Friday, November 20, 2009

The best healthcare in the world


Meet six-year-old Madison Leuchtmann. Madison was born with bilateral artesia, meaning she was born without ear canals. She needs a hearing implant in order to recognize sounds. Without it, she could lose her hearing.

Madison's family has health insurance, but their insurer, Cigna, refuses to cover the $20,000 cost of the implant. The company claims that the device is not medically necessary. Madison's pediatrician, Dr. Randall Clary, disagrees, saying, “This is obviously medically necessary. You have a child that has no ear canals!”

In addition, as reported by Think Progress, Cigna said in a written statement to the local news station Fox 2, “It is not unusual for commercial benefit plans to exclude hearing assisted devices.” Get it? There's nothing unusual about this situation. This is standard operating procedure.

But there is a silver lining in this horrible mess: At least it's an employee of a for-profit health insurance company -- and not a government bureaucrat -- coming between this six-year-old girl and her doctor.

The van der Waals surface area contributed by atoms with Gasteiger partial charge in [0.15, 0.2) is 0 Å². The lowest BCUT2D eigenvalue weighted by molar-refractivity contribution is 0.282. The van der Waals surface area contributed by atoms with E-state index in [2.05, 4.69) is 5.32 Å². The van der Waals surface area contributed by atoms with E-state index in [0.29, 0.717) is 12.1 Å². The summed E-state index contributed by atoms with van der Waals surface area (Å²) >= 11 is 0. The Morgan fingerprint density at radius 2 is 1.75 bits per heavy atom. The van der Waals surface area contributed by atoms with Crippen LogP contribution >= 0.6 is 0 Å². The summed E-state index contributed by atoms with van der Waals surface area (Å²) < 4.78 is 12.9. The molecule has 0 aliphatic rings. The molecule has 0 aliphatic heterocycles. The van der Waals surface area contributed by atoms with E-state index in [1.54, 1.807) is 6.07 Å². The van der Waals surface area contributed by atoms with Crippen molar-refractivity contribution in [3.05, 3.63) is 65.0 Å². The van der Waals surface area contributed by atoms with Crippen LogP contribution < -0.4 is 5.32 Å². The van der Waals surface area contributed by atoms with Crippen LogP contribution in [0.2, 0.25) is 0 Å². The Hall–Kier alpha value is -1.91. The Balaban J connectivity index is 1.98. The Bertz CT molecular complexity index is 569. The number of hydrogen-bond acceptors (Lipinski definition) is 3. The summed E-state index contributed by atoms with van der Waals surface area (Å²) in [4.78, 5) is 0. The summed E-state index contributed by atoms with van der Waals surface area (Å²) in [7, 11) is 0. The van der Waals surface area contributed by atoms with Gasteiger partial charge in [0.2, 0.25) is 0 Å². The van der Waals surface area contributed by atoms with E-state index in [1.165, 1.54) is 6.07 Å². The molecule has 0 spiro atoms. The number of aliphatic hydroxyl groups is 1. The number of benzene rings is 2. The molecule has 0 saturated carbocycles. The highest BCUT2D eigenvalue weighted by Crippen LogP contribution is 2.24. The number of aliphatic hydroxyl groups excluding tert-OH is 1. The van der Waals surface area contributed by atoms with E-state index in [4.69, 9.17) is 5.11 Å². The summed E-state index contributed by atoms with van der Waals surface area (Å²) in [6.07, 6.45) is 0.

It seems that if you need to use your health insurance, having health insurance is not much different than not having it. And remember, Cigna is doing this while the nation's attention is focused on the for-profit health insurance industry, and while legislation that could put them out of business is being crafted in Congress.

Imagine what Cigna and other for-profit insurance companies will do when no one is looking.

Why do we always have to shame these amoral scumfucks into doing the right thing? That this is a necessary and oft-repeated step in the process of getting healthcare is evidence that the for-profit health insurance system Just. Doesn't. Work.

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